“The Flying Change” is a short poem; in its two distinct parts the speaker establishes a metaphor comparing a maneuver that is taught to a cantering horse to a stance the speaker has adopted for his own life. The poem’s two parts are numbered, as if to underscore their distinctive characters, and they look quite different on the page and exhibit very different voices.
Part 1 is a prose poem, set out on the page like a standard paragraph. It sounds rather like a textbook on horsemanship in its explanation of the flying change maneuver. It describes the nature of a horse’s canter, a gait in which the animal’s “leading foreleg is the last to touch the ground before the moment of suspension” as the horse moves forward. The horse can canter by leading with either the right or the left foreleg, but as it rounds a curve, it usually leads with the inside foreleg. If the horse must change leads to put the inside foreleg first (the “flying change”), it can do so easily when it is running free. If the horse is being ridden, however, the rider’s added weight makes the shift more difficult, and the rider must teach the horse to compensate in order to carry out the change. Part 1 of the poem explains these matters in a matter-of-fact, third-person voice and without editorial comment except for the last sentence: “The aim of teaching a horse to move beneath you is to remind him how he moved when he was free.”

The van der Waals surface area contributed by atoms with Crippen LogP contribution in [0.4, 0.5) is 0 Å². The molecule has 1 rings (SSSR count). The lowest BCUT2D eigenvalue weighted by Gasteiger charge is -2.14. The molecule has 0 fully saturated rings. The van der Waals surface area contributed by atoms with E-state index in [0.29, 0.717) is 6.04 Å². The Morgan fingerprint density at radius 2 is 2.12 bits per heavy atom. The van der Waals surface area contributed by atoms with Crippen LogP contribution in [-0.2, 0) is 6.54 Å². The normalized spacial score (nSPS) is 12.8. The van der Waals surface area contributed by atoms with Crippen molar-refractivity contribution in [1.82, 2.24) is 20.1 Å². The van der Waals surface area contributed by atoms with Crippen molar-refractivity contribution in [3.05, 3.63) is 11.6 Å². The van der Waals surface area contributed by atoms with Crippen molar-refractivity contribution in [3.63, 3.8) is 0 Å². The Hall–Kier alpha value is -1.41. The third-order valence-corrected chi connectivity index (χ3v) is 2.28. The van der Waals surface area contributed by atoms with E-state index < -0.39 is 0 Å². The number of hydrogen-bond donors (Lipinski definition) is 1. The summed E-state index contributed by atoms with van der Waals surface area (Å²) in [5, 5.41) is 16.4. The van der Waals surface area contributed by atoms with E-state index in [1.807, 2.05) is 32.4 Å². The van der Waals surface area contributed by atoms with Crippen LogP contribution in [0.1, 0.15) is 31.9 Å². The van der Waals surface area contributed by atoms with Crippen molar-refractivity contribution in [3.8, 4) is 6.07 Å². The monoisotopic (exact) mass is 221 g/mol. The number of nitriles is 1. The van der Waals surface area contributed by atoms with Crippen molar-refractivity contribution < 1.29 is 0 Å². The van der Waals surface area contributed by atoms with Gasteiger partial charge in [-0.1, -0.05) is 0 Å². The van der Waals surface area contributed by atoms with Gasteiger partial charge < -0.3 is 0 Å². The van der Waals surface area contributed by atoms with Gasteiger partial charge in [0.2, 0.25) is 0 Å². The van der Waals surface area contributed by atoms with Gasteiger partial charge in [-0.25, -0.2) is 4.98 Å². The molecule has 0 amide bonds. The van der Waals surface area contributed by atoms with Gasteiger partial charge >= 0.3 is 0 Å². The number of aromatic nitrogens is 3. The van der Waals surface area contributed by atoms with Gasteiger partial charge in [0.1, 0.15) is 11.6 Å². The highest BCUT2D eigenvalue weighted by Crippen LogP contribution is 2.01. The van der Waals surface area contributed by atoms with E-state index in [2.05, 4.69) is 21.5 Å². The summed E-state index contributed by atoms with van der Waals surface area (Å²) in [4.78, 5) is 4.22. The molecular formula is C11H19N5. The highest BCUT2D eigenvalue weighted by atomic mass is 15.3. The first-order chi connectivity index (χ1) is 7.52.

In part 2 Taylor changes...
(The entire section is 466 words.)